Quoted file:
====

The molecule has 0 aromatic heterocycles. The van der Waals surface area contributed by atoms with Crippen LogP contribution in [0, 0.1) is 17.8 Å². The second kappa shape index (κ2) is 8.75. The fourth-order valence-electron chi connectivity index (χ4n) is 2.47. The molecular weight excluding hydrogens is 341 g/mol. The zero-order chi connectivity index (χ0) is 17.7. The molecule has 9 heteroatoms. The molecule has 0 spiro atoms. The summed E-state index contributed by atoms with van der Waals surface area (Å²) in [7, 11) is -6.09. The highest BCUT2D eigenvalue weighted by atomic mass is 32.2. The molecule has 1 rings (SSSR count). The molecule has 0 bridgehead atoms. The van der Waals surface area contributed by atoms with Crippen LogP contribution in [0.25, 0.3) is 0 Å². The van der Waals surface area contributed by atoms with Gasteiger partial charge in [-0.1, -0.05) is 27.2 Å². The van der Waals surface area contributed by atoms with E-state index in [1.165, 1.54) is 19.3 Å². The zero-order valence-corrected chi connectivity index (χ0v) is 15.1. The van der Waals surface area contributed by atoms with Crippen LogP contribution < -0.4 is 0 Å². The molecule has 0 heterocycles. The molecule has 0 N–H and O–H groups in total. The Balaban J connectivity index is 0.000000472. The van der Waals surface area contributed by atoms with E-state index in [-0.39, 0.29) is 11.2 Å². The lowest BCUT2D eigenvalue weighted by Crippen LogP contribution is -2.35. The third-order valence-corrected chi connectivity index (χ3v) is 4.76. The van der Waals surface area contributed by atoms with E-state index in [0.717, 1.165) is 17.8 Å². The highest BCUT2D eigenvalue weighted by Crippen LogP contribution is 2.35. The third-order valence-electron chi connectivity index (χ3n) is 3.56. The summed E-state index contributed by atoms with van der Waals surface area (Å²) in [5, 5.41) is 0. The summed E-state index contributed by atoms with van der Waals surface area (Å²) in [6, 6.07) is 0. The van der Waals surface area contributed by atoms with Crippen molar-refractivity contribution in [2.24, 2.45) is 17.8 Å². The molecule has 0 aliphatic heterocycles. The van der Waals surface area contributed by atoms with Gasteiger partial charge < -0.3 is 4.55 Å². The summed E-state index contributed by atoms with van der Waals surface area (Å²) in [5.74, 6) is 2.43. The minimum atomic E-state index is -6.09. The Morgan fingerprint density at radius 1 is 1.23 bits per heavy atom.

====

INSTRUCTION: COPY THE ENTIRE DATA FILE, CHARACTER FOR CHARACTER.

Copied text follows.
The molecule has 0 aromatic heterocycles. The van der Waals surface area contributed by atoms with Crippen LogP contribution in [0, 0.1) is 17.8 Å². The second kappa shape index (κ2) is 8.75. The fourth-order valence-electron chi connectivity index (χ4n) is 2.47. The molecular weight excluding hydrogens is 341 g/mol. The zero-order chi connectivity index (χ0) is 17.7. The molecule has 9 heteroatoms. The molecule has 0 spiro atoms. The summed E-state index contributed by atoms with van der Waals surface area (Å²) in [7, 11) is -6.09. The highest BCUT2D eigenvalue weighted by atomic mass is 32.2. The molecule has 1 rings (SSSR count). The molecule has 0 bridgehead atoms. The van der Waals surface area contributed by atoms with Crippen LogP contribution in [0.25, 0.3) is 0 Å². The van der Waals surface area contributed by atoms with Gasteiger partial charge in [-0.1, -0.05) is 27.2 Å². The van der Waals surface area contributed by atoms with E-state index in [1.165, 1.54) is 19.3 Å². The zero-order valence-corrected chi connectivity index (χ0v) is 15.1. The van der Waals surface area contributed by atoms with Crippen LogP contribution < -0.4 is 0 Å². The molecule has 0 heterocycles. The molecule has 0 N–H and O–H groups in total. The Balaban J connectivity index is 0.000000472. The van der Waals surface area contributed by atoms with E-state index in [-0.39, 0.29) is 11.2 Å². The lowest BCUT2D eigenvalue weighted by Crippen LogP contribution is -2.35. The third-order valence-corrected chi connectivity index (χ3v) is 4.76. The van der Waals surface area contributed by atoms with E-state index in [0.717, 1.165) is 17.8 Å². The highest BCUT2D eigenvalue weighted by Crippen LogP contribution is 2.35. The third-order valence-electron chi connectivity index (χ3n) is 3.56. The summed E-state index contributed by atoms with van der Waals surface area (Å²) in [5, 5.41) is 0. The summed E-state index contributed by atoms with van der Waals surface area (Å²) in [6, 6.07) is 0. The van der Waals surface area contributed by atoms with Crippen molar-refractivity contribution in [2.24, 2.45) is 17.8 Å². The molecule has 0 aliphatic heterocycles. The van der Waals surface area contributed by atoms with Gasteiger partial charge < -0.3 is 4.55 Å². The summed E-state index contributed by atoms with van der Waals surface area (Å²) in [5.74, 6) is 2.43. The minimum atomic E-state index is -6.09. The Morgan fingerprint density at radius 1 is 1.23 bits per heavy atom.